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Journal of Animal Science Abstract - Animal Genetics

Temperament traits of beef calves measured under field conditions and their relationships to performance1


This article in JAS

  1. Vol. 88 No. 6, p. 1982-1989
    Received: Oct 13, 2008
    Accepted: Feb 02, 2010
    Published: December 4, 2014

    2 Corresponding author(s):

  1. S. Hoppe 2,
  2. H. R. Brandt,
  3. S. König*,
  4. G. Erhardt and
  5. M. Gauly*
  1. Institute of Animal Breeding and Genetics, Georg August University, Albrecht Thaer Weg 3, 37075 Göttingen, Germany; and
    Department of Animal Breeding and Genetics, Justus Liebig University, Ludwigstraße 21b, 35390 Giessen, Germany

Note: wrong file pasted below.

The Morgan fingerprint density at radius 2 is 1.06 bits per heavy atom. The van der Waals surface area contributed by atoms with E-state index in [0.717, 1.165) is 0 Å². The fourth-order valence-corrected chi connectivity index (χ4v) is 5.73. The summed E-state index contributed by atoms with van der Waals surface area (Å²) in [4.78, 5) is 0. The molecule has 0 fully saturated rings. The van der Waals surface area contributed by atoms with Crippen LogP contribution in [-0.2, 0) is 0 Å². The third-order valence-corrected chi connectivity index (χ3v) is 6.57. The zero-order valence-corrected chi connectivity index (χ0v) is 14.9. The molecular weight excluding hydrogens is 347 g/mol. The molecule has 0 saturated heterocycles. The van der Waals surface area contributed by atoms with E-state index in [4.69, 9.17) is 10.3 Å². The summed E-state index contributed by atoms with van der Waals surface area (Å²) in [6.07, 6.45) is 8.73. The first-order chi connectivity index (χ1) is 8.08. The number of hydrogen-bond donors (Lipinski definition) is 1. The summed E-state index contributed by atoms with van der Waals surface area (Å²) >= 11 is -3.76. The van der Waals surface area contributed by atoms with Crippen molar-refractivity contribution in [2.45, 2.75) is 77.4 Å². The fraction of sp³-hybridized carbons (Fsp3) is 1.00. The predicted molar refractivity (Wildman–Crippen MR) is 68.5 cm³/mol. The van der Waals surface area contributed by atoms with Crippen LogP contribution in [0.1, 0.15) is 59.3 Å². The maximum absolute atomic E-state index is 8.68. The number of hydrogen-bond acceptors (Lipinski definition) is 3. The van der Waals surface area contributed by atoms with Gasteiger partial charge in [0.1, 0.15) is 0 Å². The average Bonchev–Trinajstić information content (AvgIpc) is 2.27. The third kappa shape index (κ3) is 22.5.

A total of 3,050 German Angus (Aberdeen Angus × German dual-purpose breeds), Charolais, Hereford, Limousin, and German Simmental calves were used to examine temperament traits of beef cattle using 2 different test procedures. The chute test and the flight-speed test have been validated in terms of routine on-farm applicability. Behavior tests were performed in 2006 and 2007 on 24 commercial beef cattle farms located in the northern and eastern part of Germany. A single, trained observer assigned subjective scores to characterize the behavior of each animal during restraint in the head gate (calm, restless shifting, squirming, vigorous movement, violent struggling) and when leaving the chute (walk, trot, run, jumping out of the chute). Breed was a significant source of variation in chute scores and flight-speed scores (P < 0.001). Charolais and Limousin cattle had the greatest scores in both traits, whereas Herefords had the least (P < 0.001) chute scores. German Angus and Hereford calves had the least (P < 0.001) flight-speeds, indicating that these breeds have a more favorable temperament. Temperament scores differed significantly between male and female calves (P < 0.01), with females scoring better for both traits. Average daily BW gains of the calves were significantly influenced by effects of breed (P < 0.001) and sex (P < 0.001) of the calves. Heritabilities were estimated for chute- and flight-speed scores of beef cattle. They were least for chute score and flight-speed score of Limousin cattle with values of 0.11. In contrast, greatest heritabilities were 0.33 for chute score and 0.36 for flight-speed score of Hereford cattle. Genetic correlations were estimated among both temperament traits, with values between 0.57 and 0.98. Chute scores and visual flight-speed scores were negatively correlated with daily BW gain of the calves in most breeds. The results presented in this paper indicate that on-farm evaluation of beef cattle temperament is possible, either using the chute test or the flight-speed test. Genetic selection seems to be promising to improve temperament traits of beef cattle without decreasing production traits like ADG of the calves.

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